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As thrilling as it is simple, Pack Wars is one of Magic: The Gathering’s best overlooked formats

Here’s how - and why - to play.

Magic: The Gathering trading card game booster packs
Image credit: Sarah Jarvis

There are a lot of ways to enjoy Magic: The Gathering but, generally speaking, if you’re buying a booster box or a couple of packs, you’re probably just going to either open them all at once like a kid at Christmas or use them to draft with.

However, what if I told you there was another way - and that way is, in fact, one of the most entertaining formats in MTG? Not to mention it’s also incredibly easy to set up? It’s called Pack Wars, and all you need is to know how to play it.

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What is Pack Wars? Well, it’s called Mini-Master in this article from back in 2008 on the official Magic: The Gathering blog, but we’re telling you right now that it’s called Pack Wars and also that the information on it in the linked post is wrong. For starters, the article states you need three of each basic land (Plains, Island, Swamp, Mountain, Forest), but that’s obviously too many; what you actually want is two of each basic land instead.

Pack Wars is fun because of the surprise.

If you’re feeling fancy, you can use one of each guildgate (or an equivalent dual-colour land) instead. That makes the games a little slower, but also makes it a lot easier to cast your spells given that you’ll probably be working with a five-colour deck. It’s also worth having these sleeved up along with 15 of the same sleeve spare. If you really want to be the life of the party, you’ll want four complete sets of these lands to allow for multiplayer games where possible, which is where things can get truly absurd in Pack Wars.

Magic: The Gathering trading card game land cards
To play Pack Wars, take two of each basic land and combine them with a fresh booster pack to form your deck. Simple as that. | Image credit: Sarah Jarvis

All you have to do now is open up a Magic: The Gathering booster pack of your choice, and then sleeve it up without looking at the cards. This can feel a little strange, but it’s worth it. Now, take your pile of cards and shuffle it. All that’s left is to draw seven cards, set your life to 15, and try and beat your opponents.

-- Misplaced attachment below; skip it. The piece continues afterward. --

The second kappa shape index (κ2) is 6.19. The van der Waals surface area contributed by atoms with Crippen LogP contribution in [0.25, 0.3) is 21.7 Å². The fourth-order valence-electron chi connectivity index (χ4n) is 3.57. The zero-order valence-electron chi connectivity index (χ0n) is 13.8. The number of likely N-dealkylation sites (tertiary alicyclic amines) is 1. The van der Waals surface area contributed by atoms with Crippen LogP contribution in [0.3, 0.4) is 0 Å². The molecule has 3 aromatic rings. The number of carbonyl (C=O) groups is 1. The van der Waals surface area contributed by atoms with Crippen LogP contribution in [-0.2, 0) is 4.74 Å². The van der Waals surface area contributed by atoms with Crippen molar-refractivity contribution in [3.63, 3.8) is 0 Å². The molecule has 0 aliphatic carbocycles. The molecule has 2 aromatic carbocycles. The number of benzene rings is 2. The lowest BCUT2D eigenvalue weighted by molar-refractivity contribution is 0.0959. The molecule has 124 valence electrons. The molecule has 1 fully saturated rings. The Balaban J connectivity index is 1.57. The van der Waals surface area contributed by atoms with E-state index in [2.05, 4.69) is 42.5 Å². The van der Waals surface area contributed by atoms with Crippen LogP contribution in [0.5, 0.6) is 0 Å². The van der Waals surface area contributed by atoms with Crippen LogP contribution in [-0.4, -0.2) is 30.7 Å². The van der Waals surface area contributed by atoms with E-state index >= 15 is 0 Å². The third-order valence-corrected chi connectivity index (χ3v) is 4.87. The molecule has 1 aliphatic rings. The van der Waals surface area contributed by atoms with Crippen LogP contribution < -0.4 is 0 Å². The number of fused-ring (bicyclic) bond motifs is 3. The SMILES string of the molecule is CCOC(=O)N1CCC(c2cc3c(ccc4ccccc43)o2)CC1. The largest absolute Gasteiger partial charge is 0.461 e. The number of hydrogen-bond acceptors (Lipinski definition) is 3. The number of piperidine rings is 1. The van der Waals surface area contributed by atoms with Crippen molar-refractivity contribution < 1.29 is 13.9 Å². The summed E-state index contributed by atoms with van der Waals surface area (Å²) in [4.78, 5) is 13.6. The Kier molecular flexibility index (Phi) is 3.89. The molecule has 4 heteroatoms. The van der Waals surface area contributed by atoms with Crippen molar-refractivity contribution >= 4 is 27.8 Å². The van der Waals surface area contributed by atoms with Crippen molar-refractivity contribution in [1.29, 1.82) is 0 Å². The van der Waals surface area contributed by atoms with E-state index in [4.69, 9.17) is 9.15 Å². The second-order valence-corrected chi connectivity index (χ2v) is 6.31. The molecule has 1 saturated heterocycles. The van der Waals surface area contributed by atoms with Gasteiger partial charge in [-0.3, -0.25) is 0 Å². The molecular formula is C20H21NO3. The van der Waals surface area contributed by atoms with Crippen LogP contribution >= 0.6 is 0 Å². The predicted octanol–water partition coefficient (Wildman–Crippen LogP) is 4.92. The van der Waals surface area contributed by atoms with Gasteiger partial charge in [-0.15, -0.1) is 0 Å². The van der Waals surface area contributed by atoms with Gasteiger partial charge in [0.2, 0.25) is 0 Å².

It’s worth noting that you can only play one game per pack in Pack Wars. While using the same set is generally fairer, it’s not essential. Also, you can’t mulligan in Pack Wars (redrawing your starting hand with one fewer card), because that kind of ruins the experience.

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In a game where you almost exclusively create your own decks, having that feeling of surprise as you draw each card makes for a far more exhilarating experience.

Pack Wars is fun because of the surprise. Sleeving up the cards without looking means you have no idea what’s in your deck, and neither does your opponent. This leads to moments where you’ll be sitting on top of an absolutely disgusting card just waiting for the right moment to cast it, only to find out that your opponent has somehow opened up a pack almost entirely comprised of countermagic.

It also means that you’ve got no idea what your own best cards are. In a game where you almost exclusively create your own decks, having that feeling of surprise as you draw each card makes for a far more exhilarating experience. If you mulligan or use the same pack twice, it removes that and it’s just not as good.

Magic: The Gathering trading card game cards
You have no idea what's in your deck - but neither does your opponent. | Image credit: Sarah Jarvis

Pack Wars turns opening packs into a game itself. It’s not like a Draft where you have to consider which card to take at any time or need a good knowledge of the format to stand a chance. Instead, you take the game of chance aspect of MTG and make the whole thing a gamble. You’ve no idea if you’re going to be able to draw a card that can answer the threat on the other side of the battlefield promising to kill you off - it’s a thrill to draw your cards and actually manage to pull that off every so often.

Obviously, it’s not like a lot of people are meeting up for in-person Magic: The Gathering as it stands, but that doesn’t mean you can’t buy your guildgates and sleeves in preparation for a new uprising of Pack Wars. War never changes, but Pack Wars is never the same twice - and that’s what makes it such a good format.

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